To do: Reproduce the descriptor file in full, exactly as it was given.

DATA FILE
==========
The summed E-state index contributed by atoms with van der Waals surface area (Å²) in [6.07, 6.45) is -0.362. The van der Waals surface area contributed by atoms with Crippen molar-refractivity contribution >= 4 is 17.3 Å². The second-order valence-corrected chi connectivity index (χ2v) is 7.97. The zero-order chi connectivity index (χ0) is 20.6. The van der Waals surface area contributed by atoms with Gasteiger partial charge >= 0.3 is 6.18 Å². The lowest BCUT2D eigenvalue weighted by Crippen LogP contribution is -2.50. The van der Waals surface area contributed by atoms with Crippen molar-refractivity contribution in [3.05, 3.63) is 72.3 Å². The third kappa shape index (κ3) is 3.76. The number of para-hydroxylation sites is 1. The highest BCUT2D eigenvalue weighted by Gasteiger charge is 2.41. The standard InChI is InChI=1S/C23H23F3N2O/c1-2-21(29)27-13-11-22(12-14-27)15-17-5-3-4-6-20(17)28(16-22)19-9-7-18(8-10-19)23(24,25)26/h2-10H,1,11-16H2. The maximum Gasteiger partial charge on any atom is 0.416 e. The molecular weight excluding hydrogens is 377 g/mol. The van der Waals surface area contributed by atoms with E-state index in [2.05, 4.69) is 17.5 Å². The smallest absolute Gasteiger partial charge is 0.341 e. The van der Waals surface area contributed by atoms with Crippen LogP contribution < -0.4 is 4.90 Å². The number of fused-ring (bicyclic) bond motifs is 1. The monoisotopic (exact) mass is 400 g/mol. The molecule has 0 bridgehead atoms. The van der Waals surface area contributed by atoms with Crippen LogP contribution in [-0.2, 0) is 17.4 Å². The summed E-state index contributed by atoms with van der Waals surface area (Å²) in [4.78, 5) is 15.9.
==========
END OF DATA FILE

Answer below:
The summed E-state index contributed by atoms with van der Waals surface area (Å²) in [6.07, 6.45) is -0.362. The van der Waals surface area contributed by atoms with Crippen molar-refractivity contribution >= 4 is 17.3 Å². The second-order valence-corrected chi connectivity index (χ2v) is 7.97. The zero-order chi connectivity index (χ0) is 20.6. The van der Waals surface area contributed by atoms with Gasteiger partial charge >= 0.3 is 6.18 Å². The lowest BCUT2D eigenvalue weighted by Crippen LogP contribution is -2.50. The van der Waals surface area contributed by atoms with Crippen molar-refractivity contribution in [3.05, 3.63) is 72.3 Å². The third kappa shape index (κ3) is 3.76. The number of para-hydroxylation sites is 1. The highest BCUT2D eigenvalue weighted by Gasteiger charge is 2.41. The standard InChI is InChI=1S/C23H23F3N2O/c1-2-21(29)27-13-11-22(12-14-27)15-17-5-3-4-6-20(17)28(16-22)19-9-7-18(8-10-19)23(24,25)26/h2-10H,1,11-16H2. The maximum Gasteiger partial charge on any atom is 0.416 e. The molecular weight excluding hydrogens is 377 g/mol. The van der Waals surface area contributed by atoms with E-state index in [2.05, 4.69) is 17.5 Å². The smallest absolute Gasteiger partial charge is 0.341 e. The van der Waals surface area contributed by atoms with Crippen LogP contribution < -0.4 is 4.90 Å². The number of fused-ring (bicyclic) bond motifs is 1. The monoisotopic (exact) mass is 400 g/mol. The molecule has 0 bridgehead atoms. The van der Waals surface area contributed by atoms with Crippen LogP contribution in [-0.2, 0) is 17.4 Å². The summed E-state index contributed by atoms with van der Waals surface area (Å²) in [4.78, 5) is 15.9.